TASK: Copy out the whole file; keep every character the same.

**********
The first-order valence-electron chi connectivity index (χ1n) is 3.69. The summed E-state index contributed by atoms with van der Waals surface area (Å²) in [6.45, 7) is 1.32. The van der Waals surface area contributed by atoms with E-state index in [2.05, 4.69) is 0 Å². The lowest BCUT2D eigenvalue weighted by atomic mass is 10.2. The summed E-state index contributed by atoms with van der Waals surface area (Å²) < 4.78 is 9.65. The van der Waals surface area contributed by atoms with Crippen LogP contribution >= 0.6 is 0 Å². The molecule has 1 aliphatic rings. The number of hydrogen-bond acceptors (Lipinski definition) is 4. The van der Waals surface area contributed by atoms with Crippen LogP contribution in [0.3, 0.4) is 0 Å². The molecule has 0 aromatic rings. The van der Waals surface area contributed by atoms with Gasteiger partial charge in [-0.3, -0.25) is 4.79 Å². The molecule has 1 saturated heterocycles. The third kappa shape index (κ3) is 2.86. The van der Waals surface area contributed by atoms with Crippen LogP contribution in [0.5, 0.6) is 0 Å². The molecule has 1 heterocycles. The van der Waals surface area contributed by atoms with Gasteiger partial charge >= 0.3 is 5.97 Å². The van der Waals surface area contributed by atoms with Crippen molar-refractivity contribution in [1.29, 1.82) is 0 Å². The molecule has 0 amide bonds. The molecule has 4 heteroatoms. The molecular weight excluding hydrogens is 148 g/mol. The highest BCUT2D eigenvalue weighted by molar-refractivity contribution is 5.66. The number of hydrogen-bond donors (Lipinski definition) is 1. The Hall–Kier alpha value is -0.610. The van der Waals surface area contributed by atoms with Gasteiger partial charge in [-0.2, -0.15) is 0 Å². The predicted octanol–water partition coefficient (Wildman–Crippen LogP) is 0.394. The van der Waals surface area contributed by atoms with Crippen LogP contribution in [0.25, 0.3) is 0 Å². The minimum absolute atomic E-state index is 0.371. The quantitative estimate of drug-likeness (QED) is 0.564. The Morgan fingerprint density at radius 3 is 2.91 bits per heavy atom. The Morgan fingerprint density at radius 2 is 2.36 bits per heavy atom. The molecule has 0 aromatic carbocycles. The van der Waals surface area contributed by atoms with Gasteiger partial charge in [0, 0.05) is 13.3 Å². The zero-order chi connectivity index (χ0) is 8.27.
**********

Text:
The first-order valence-electron chi connectivity index (χ1n) is 3.69. The summed E-state index contributed by atoms with van der Waals surface area (Å²) in [6.45, 7) is 1.32. The van der Waals surface area contributed by atoms with E-state index in [2.05, 4.69) is 0 Å². The lowest BCUT2D eigenvalue weighted by atomic mass is 10.2. The summed E-state index contributed by atoms with van der Waals surface area (Å²) < 4.78 is 9.65. The van der Waals surface area contributed by atoms with Crippen LogP contribution >= 0.6 is 0 Å². The molecule has 1 aliphatic rings. The number of hydrogen-bond acceptors (Lipinski definition) is 4. The van der Waals surface area contributed by atoms with Crippen LogP contribution in [0.3, 0.4) is 0 Å². The molecule has 0 aromatic rings. The van der Waals surface area contributed by atoms with Gasteiger partial charge in [-0.3, -0.25) is 4.79 Å². The molecule has 1 saturated heterocycles. The third kappa shape index (κ3) is 2.86. The van der Waals surface area contributed by atoms with Crippen LogP contribution in [0.5, 0.6) is 0 Å². The molecule has 1 heterocycles. The van der Waals surface area contributed by atoms with Gasteiger partial charge >= 0.3 is 5.97 Å². The van der Waals surface area contributed by atoms with Crippen molar-refractivity contribution in [1.29, 1.82) is 0 Å². The molecule has 0 amide bonds. The molecule has 4 heteroatoms. The molecular weight excluding hydrogens is 148 g/mol. The highest BCUT2D eigenvalue weighted by molar-refractivity contribution is 5.66. The number of hydrogen-bond donors (Lipinski definition) is 1. The Hall–Kier alpha value is -0.610. The van der Waals surface area contributed by atoms with Gasteiger partial charge in [-0.2, -0.15) is 0 Å². The predicted octanol–water partition coefficient (Wildman–Crippen LogP) is 0.394. The van der Waals surface area contributed by atoms with Crippen LogP contribution in [0.25, 0.3) is 0 Å². The minimum absolute atomic E-state index is 0.371. The quantitative estimate of drug-likeness (QED) is 0.564. The Morgan fingerprint density at radius 3 is 2.91 bits per heavy atom. The Morgan fingerprint density at radius 2 is 2.36 bits per heavy atom. The molecule has 0 aromatic carbocycles. The van der Waals surface area contributed by atoms with Gasteiger partial charge in [0, 0.05) is 13.3 Å². The zero-order chi connectivity index (χ0) is 8.27.